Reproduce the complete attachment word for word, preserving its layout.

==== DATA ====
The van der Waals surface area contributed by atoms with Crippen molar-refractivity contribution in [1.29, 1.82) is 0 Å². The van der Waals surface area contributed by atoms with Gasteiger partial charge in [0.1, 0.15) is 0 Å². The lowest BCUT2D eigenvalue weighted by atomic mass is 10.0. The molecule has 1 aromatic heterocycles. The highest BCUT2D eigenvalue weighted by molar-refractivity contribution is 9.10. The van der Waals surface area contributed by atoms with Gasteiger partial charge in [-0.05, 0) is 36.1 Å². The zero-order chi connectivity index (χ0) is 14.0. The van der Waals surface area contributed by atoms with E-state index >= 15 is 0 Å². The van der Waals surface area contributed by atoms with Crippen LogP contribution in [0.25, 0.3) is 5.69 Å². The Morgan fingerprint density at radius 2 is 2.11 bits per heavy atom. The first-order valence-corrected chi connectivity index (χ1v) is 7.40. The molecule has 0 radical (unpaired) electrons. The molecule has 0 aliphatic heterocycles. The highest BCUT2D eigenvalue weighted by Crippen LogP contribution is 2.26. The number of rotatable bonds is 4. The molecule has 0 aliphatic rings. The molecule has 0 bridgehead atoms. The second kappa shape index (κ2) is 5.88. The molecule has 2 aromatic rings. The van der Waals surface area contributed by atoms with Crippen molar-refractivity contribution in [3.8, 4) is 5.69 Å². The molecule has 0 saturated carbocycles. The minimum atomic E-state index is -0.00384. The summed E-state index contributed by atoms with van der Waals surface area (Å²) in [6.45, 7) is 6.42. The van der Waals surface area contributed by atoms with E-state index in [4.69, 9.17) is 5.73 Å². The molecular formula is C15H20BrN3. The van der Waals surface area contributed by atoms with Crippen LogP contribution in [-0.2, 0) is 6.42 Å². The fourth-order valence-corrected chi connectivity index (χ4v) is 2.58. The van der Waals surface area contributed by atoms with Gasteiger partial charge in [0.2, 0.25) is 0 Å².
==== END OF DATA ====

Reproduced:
The van der Waals surface area contributed by atoms with Crippen molar-refractivity contribution in [1.29, 1.82) is 0 Å². The van der Waals surface area contributed by atoms with Gasteiger partial charge in [0.1, 0.15) is 0 Å². The lowest BCUT2D eigenvalue weighted by atomic mass is 10.0. The molecule has 1 aromatic heterocycles. The highest BCUT2D eigenvalue weighted by molar-refractivity contribution is 9.10. The van der Waals surface area contributed by atoms with Gasteiger partial charge in [-0.05, 0) is 36.1 Å². The zero-order chi connectivity index (χ0) is 14.0. The van der Waals surface area contributed by atoms with E-state index >= 15 is 0 Å². The van der Waals surface area contributed by atoms with Crippen LogP contribution in [0.25, 0.3) is 5.69 Å². The Morgan fingerprint density at radius 2 is 2.11 bits per heavy atom. The first-order valence-corrected chi connectivity index (χ1v) is 7.40. The molecule has 0 radical (unpaired) electrons. The molecule has 0 aliphatic heterocycles. The highest BCUT2D eigenvalue weighted by Crippen LogP contribution is 2.26. The number of rotatable bonds is 4. The molecule has 0 aliphatic rings. The molecule has 0 bridgehead atoms. The second kappa shape index (κ2) is 5.88. The molecule has 2 aromatic rings. The van der Waals surface area contributed by atoms with Crippen molar-refractivity contribution in [3.8, 4) is 5.69 Å². The molecule has 0 saturated carbocycles. The minimum atomic E-state index is -0.00384. The summed E-state index contributed by atoms with van der Waals surface area (Å²) in [6.45, 7) is 6.42. The van der Waals surface area contributed by atoms with E-state index in [4.69, 9.17) is 5.73 Å². The molecular formula is C15H20BrN3. The van der Waals surface area contributed by atoms with Crippen LogP contribution in [-0.2, 0) is 6.42 Å². The fourth-order valence-corrected chi connectivity index (χ4v) is 2.58. The van der Waals surface area contributed by atoms with Gasteiger partial charge in [0.2, 0.25) is 0 Å².